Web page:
“I don’t have words to describe how I feel,” Brazil native Thais Marquez, 23, who now lives in Newark, New Jersey, told the crowd. “We don’t know what’s next for our future.”

Among the demonstrators, some of whom gathered at 59th Street and Fifth Avenue shortly before 11 a.m. to march southward to 56th Street, was Luis Chicaiza. A DACA recipient from Hackensack, Chicaiza, 28, said he moved to the United States from Ecuador when he was 10 years old, and he now works at a Cheesecake Factory in New Jersey.

“Without DACA I wouldn’t be able to work, to drive, I wouldn’t be able to do anything,” he said. “We’re not second-class citizens, we are human beings.”

The crowd spoke as one with a chant of “Aqui estamos, y no nos vamos (We’re here and we’re not leaving).”

“DACA wasn’t a gift. There were many brave students who fought hard for this,” said Cata Santiago with Movimiento Cosecha, one of the advocacy groups that organized the demonstration.

Santiago, speaking to rallygoers, said the program has been “life changing” for the 800,000 immigrants who qualified for the program that allowed enrollees to remain in the country to work and study without the threat of immediate deportation. There are 42,000 DACA recipients in New York, according to Gov. Andrew Cuomo.

“It is our job to keep fighting,” Jessica Moreno-Gaicho, a DACA enrollee from Richmond, Virginia, told the crowd. “It is time to fight for all undocumented communities.”

Several of the protesters outside Trump Tower noted that DACA only provided temporary protection for immigrants, and they called on Congress to pass legislation that would offer a more long-term solution for the nation’s estimated 11 million immigrants living here illegally.

Trump’s phaseout of DACA, an Obama-era program created by executive order in 2012, gives Congress six months to come up with an alternative.

“I’m tired of this conditional protection,” said protester Jose Luis Santiago, of Homestead, Florida, and who is a DACA beneficiary. “We’re asking for permanent protection.”

Back on the steps of City Hall Tuesday evening, Cardinal Timothy Dolan and the Rev. Al Sharpton joined de Blasio in a show of support for the so-called Dreamers.

“As a pastor, I can tell you these Dreamers are not criminals, aliens … intruders … they are us, they are our people,” Dolan said. “To demonize them as threats or terrorists contradicts the bible, America, New York and common decency.”

Sharpton recalled Trump’s past efforts to discredit former President Barack Obama’s U.S. citizenship, saying, “You have a president who tried to discredit his predecessor documents … documents [are] not what he’s preoccupied with; bias and division is what he’s preoccupied with.”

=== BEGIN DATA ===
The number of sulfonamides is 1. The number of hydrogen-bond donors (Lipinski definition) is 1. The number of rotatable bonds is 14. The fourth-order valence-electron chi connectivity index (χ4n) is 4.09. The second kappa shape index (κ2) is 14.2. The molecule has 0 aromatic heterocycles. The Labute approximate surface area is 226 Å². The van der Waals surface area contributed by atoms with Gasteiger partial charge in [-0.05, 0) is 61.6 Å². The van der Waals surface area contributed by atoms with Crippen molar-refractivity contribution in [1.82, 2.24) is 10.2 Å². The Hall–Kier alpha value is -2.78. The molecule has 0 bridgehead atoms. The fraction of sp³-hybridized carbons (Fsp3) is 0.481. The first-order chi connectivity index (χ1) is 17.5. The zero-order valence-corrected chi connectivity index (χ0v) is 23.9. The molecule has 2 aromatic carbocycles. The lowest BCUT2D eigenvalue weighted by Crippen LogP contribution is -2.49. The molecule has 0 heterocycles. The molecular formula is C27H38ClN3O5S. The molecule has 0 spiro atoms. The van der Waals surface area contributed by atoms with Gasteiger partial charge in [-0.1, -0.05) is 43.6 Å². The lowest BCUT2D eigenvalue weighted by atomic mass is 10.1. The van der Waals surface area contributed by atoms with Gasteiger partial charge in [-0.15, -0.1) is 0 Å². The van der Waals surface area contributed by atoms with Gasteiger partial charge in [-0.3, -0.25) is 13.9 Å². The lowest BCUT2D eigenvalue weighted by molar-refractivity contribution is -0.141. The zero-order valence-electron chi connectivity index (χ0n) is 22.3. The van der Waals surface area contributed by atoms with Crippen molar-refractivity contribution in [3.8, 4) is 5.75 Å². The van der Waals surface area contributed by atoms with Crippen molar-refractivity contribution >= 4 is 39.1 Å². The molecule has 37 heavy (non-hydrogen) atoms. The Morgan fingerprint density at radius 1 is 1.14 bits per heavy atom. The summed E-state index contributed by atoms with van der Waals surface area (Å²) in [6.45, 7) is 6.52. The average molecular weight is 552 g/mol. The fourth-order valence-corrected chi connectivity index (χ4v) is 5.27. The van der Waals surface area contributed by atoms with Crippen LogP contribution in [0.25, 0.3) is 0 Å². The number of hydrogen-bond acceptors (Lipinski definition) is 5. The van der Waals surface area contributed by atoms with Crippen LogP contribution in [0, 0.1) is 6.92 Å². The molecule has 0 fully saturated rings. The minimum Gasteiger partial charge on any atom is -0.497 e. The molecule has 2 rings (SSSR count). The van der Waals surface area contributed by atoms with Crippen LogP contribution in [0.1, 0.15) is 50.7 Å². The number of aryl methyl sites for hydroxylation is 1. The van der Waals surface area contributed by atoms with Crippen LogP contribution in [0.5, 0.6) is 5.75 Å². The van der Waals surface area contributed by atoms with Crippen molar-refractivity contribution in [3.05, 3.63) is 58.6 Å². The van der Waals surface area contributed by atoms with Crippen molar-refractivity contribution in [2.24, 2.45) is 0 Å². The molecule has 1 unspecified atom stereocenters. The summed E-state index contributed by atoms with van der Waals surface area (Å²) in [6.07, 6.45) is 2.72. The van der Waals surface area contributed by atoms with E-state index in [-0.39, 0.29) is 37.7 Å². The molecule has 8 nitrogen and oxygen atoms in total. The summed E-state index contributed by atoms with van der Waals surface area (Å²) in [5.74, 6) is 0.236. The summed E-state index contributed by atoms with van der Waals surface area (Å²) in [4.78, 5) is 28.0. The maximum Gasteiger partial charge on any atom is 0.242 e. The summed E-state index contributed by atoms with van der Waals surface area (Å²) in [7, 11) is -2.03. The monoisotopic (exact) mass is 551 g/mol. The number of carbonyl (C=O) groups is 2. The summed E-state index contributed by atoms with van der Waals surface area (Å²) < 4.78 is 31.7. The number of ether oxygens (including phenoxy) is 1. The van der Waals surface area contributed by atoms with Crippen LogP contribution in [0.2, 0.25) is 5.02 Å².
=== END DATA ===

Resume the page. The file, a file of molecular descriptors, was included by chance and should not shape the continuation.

De Blasio said the city will “use every legal avenue” to defend New Yorkers affected by Trump’s decision.

“Imagine if you had done things the right way and seen your rights taken away with the strike of a pen,” de Blasio said at the late afternoon news conference. “We are going to stand up to this.”

The mayor urged Dreamers who need legal advice to call 311 and promised those who are feeling unsure about what the future holds that the NYPD would not act a deportation force.

“We are here for you,” the mayor said.

Outside the New York Immigration Coalition’s midtown offices, immigration advocates and local politicians, including city Comptroller Scott Stringer and Public Advocate Letitia James, decried the decision and called on Congress to act quickly.

“I still believe in the dream,” said James, who called the decision to end DACA “blatantly racist.”

Stringer said he’s never been more ashamed of Trump and his administration.

“But make no mistake, we are here today to send a loud and clear message to Congress: You keep this up and you’re going to be on the unemployment line and we will put you where you belong which is out of public life,” the comptroller added.

“That action means that today, Sept. 5, 2017, is going to go down as a dark day in our nation’s history,” said Steven Choi, executive director of the New York Immigration Coalition. “I ask one simple question. How does this decision make America great?”

“How does it make America great to strip this economy of [800,000] workers, to rob this economy of $460 billion in GDP and to tear apart our families and our communities?”

DACA recipient Angie Kim, a 34-year-old organizer at the MinKwon Center for Community Action in Flushing, Queens, was overwhelmed by emotion as she called the Trump administration’s actions “disgusting.”

“I cannot tell you what it means to have DACA,” said Kim, who came to the United States from South Korea with her family when she was 9 years old. “What we can do now is fight back even harder.”

Flor Reyes, a 20-year-old senior at Lehman College, said being covered by DACA gave her a “sense of hope” and inspired her to apply to college.

Reyes broke down in tears as she thought about telling her mother, who has five other children, that she may no longer be able to help her financially.

“To hear we will no longer have this sense of security – it’s scary,” she said. “We just urge Congress to take action.”

Similar protests were held on Aug. 30, when news broke that Trump was considering a repeal of the program, and again on Aug. 15, when the president was in town for meetings.

DACA applies to immigrants who came to the country illegally before their 16th birthday, who were younger than 31 before 2012, haven’t been convicted of a felony or major misdemeanors, and are in school, graduated from school or are honorably discharged veterans of the armed forces or Coast Guard.

With Nicole Brown and Lisa L. Colangelo